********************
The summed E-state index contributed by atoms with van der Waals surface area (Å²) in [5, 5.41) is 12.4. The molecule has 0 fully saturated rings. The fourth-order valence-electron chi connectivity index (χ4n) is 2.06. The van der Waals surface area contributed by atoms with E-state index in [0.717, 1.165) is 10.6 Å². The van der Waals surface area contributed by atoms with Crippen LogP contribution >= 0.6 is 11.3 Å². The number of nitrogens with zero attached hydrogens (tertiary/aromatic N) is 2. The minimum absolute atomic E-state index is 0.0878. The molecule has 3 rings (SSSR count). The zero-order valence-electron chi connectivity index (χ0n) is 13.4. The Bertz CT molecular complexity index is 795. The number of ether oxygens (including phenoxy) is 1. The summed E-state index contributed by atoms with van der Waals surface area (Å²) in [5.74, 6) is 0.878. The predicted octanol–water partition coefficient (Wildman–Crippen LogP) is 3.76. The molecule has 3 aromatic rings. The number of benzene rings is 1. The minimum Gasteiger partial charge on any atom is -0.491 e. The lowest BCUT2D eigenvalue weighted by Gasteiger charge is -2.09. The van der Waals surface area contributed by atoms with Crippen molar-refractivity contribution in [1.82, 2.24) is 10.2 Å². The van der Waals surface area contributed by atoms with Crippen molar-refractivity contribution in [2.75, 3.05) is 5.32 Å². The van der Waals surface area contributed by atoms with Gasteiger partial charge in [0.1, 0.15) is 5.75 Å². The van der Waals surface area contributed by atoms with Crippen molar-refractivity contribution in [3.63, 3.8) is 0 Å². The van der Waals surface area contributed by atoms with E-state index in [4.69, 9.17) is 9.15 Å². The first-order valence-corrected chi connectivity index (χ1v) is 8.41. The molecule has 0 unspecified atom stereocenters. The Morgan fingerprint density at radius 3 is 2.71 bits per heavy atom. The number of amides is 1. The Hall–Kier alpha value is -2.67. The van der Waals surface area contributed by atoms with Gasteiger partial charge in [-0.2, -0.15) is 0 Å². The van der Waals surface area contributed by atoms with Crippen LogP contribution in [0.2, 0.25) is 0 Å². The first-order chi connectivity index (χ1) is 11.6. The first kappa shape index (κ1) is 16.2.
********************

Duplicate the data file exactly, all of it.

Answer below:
The summed E-state index contributed by atoms with van der Waals surface area (Å²) in [5, 5.41) is 12.4. The molecule has 0 fully saturated rings. The fourth-order valence-electron chi connectivity index (χ4n) is 2.06. The van der Waals surface area contributed by atoms with E-state index in [0.717, 1.165) is 10.6 Å². The van der Waals surface area contributed by atoms with Crippen LogP contribution >= 0.6 is 11.3 Å². The number of nitrogens with zero attached hydrogens (tertiary/aromatic N) is 2. The minimum absolute atomic E-state index is 0.0878. The molecule has 3 rings (SSSR count). The zero-order valence-electron chi connectivity index (χ0n) is 13.4. The Bertz CT molecular complexity index is 795. The number of ether oxygens (including phenoxy) is 1. The summed E-state index contributed by atoms with van der Waals surface area (Å²) in [5.74, 6) is 0.878. The predicted octanol–water partition coefficient (Wildman–Crippen LogP) is 3.76. The molecule has 3 aromatic rings. The number of benzene rings is 1. The minimum Gasteiger partial charge on any atom is -0.491 e. The lowest BCUT2D eigenvalue weighted by Gasteiger charge is -2.09. The van der Waals surface area contributed by atoms with Crippen molar-refractivity contribution in [1.82, 2.24) is 10.2 Å². The van der Waals surface area contributed by atoms with Crippen molar-refractivity contribution in [2.75, 3.05) is 5.32 Å². The van der Waals surface area contributed by atoms with Gasteiger partial charge in [0.1, 0.15) is 5.75 Å². The van der Waals surface area contributed by atoms with Crippen molar-refractivity contribution in [3.63, 3.8) is 0 Å². The van der Waals surface area contributed by atoms with E-state index in [4.69, 9.17) is 9.15 Å². The first-order valence-corrected chi connectivity index (χ1v) is 8.41. The molecule has 0 unspecified atom stereocenters. The Morgan fingerprint density at radius 3 is 2.71 bits per heavy atom. The number of amides is 1. The Hall–Kier alpha value is -2.67. The van der Waals surface area contributed by atoms with Gasteiger partial charge in [-0.2, -0.15) is 0 Å². The van der Waals surface area contributed by atoms with Crippen LogP contribution in [0.2, 0.25) is 0 Å². The first-order chi connectivity index (χ1) is 11.6. The first kappa shape index (κ1) is 16.2.